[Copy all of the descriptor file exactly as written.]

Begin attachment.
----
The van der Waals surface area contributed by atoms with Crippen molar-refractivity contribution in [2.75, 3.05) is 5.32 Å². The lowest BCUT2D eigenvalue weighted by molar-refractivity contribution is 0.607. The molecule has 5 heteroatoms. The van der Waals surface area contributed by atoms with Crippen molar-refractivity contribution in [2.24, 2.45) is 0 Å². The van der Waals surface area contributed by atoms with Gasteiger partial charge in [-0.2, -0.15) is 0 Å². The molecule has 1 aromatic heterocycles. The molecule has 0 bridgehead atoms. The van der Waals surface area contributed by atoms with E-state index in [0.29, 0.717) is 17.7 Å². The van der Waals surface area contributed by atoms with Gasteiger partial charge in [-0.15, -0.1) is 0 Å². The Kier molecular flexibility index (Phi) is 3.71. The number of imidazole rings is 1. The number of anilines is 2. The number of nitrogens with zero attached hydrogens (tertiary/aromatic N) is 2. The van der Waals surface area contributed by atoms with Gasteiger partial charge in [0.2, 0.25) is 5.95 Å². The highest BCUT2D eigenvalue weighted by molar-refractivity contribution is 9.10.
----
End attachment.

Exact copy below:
The van der Waals surface area contributed by atoms with Crippen molar-refractivity contribution in [2.75, 3.05) is 5.32 Å². The lowest BCUT2D eigenvalue weighted by molar-refractivity contribution is 0.607. The molecule has 5 heteroatoms. The van der Waals surface area contributed by atoms with Crippen molar-refractivity contribution in [2.24, 2.45) is 0 Å². The van der Waals surface area contributed by atoms with Gasteiger partial charge in [-0.2, -0.15) is 0 Å². The molecule has 1 aromatic heterocycles. The molecule has 0 bridgehead atoms. The van der Waals surface area contributed by atoms with E-state index in [0.29, 0.717) is 17.7 Å². The van der Waals surface area contributed by atoms with Gasteiger partial charge in [-0.15, -0.1) is 0 Å². The Kier molecular flexibility index (Phi) is 3.71. The number of imidazole rings is 1. The number of anilines is 2. The number of nitrogens with zero attached hydrogens (tertiary/aromatic N) is 2. The van der Waals surface area contributed by atoms with Gasteiger partial charge in [0.2, 0.25) is 5.95 Å². The highest BCUT2D eigenvalue weighted by molar-refractivity contribution is 9.10.